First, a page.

Monday, January 26, 2009

Point of no return

"High ISO" was the title of the assignment at dps this week.

I wanted to shoot a subject where high ISO was actually needed, rather than just shooting something randomly at high ISO. Action photography is a field where high ISO is crucial. It's a low-light situation where addidontal lighting is difficult/impossible and the scene consist of moving subjects that you want to freeze. In the lack of local football matches this week, I decided to shoot an igniting match instead (pun intended). I have done that earlier, but wanted to shoot it differently this time.

I placed a non-flameable plate on the kitchen table. On top of this one, two pieces of styrofoam. I put a match in each of the styrofoam stumps so that the matches pointed at each other. I recently discovered that when the matches are placed like this, the flame is controllable to a certain degree (less luck is needed). This way the flame goes more to the sides and upwards rather than all directions at once, which was the case in my last match picture.

The camera was placed as close as possible to avoid unnecessary cropping in post-processing.

Since the assignment said "High ISO" I had no other choice than setting the ISO to next to maximum, which is 1600 on the Nikon D300. Based on the the settings in the previous match picture, I ended up with the following exposure:

Exposure: 1/8000 sec @ f/10, ISO1600
Lens: Tamron 90mm f/2.8 macro
Camera: Nikon D300

Shooting and post-processing
I used the cable remote for the shooting. The camera was set to burst mode. I focused manually on the middle of the two matches so that most of the flame would be in focus and to avoid focus delay during the shooting. With the cable remote ready, I lit a third match and moved it slowly upwards below the two matches. The moment before they were ignited I pressed the shutter and kept it down until the flame was normal. I repeated this for about two hours, resulting in 350 useless RAW-files. Things are happening so fast during the ignition of a match, that even 6 fps on the D300 are way too slow to catch all the action. But finally, a pleasing picture appeared on the LCD-screen. This picture was quite different than all the other attempts.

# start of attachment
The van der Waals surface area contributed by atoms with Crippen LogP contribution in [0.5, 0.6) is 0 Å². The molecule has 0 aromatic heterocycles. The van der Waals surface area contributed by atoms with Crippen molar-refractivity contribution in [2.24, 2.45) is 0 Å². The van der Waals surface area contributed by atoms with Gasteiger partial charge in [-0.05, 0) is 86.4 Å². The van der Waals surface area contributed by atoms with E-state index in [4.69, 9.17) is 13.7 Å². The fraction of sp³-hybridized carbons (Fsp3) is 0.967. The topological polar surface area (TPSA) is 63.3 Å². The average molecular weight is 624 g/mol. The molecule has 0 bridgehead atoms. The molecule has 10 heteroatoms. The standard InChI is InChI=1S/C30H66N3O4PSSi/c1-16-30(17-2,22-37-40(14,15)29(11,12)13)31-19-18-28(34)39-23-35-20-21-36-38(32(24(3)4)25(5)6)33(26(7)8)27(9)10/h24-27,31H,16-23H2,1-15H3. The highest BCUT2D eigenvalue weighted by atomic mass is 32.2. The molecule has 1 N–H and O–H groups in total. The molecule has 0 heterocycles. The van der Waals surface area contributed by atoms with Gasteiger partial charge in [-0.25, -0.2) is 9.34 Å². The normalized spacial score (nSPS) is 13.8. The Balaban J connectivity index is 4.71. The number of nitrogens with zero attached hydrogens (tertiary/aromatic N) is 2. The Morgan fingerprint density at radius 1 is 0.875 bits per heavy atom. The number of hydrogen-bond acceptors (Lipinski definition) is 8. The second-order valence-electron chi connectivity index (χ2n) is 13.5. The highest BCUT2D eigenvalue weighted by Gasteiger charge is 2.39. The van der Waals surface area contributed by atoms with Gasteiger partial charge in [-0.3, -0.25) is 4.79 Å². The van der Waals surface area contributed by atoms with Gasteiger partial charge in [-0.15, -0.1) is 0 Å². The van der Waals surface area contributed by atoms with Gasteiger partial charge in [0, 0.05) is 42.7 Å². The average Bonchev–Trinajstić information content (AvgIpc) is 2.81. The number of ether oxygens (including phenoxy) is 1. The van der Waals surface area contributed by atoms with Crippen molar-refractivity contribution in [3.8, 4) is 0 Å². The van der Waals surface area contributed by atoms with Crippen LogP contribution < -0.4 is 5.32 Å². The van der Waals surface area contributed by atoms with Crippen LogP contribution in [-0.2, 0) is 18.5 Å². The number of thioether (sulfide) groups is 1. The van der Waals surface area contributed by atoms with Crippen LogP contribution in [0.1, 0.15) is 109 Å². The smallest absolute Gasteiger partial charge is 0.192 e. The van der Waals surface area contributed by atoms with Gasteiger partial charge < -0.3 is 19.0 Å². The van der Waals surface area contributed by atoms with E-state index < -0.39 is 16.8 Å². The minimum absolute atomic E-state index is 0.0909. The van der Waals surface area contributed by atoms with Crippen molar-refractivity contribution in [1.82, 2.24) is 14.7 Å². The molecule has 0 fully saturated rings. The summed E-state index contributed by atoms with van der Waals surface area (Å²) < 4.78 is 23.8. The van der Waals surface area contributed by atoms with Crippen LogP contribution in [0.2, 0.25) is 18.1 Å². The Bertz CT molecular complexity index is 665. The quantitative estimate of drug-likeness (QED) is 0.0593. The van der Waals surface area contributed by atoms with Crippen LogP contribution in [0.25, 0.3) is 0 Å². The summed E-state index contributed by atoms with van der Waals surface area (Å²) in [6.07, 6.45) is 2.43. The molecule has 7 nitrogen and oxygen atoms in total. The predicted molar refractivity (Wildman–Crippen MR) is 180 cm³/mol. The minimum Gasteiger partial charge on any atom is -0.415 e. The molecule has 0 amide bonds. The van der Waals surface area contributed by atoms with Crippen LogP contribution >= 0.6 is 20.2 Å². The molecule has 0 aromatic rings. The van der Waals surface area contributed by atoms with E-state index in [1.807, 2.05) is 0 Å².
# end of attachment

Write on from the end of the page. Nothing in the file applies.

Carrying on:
The SOOC RAW-file:

The match itself is quite blurry. That was because I focuses in the middle of the matches. Shooting this close to the subject will give an extremely narrow depth of field, even at f/10. But I thought that the main subject is the flame, and not the match itself, so I approved this photo for further processing.

In Photoshop I used the selective coloring tool to give reds a pinkish hue, while making the yellows a little cooler. Then I converted the picture to LAB mode and boosted the colors using this tutorial on dps.

The result:

Point of no return

Saturday, January 17, 2009

Zetsonata Op.9 No.2

(Warning: The post you are about to read contains no in-depth descriptions.)

I have just recieved my new stage piano; a Yamaha P85. I'm very satisfied with it. The problem is that I don't know how to play it. Still, I wanted to shoot a picture were it looked like I mastered this instrument.


The flash attached to the umbrella was not used. The umbrella was only worked as a reflector to create some fill light on my head and hands.

Exposure settings
Main flash: SB-600, 1/4 power, 50mm zoom
Lens: Nikkor 35mm f/2D
Exposure: 1/250 @ f/8 ISO 200
Camera: Nikon D300

I wanted to make a BW picture, so I imported the RAW file to Photoshop and used the Black and white filter. Increased the contrast with levels. I also had to paint some of the kitchen details with black since the black background cloth wasn't big enough.

Zetsonata Op.9 No.2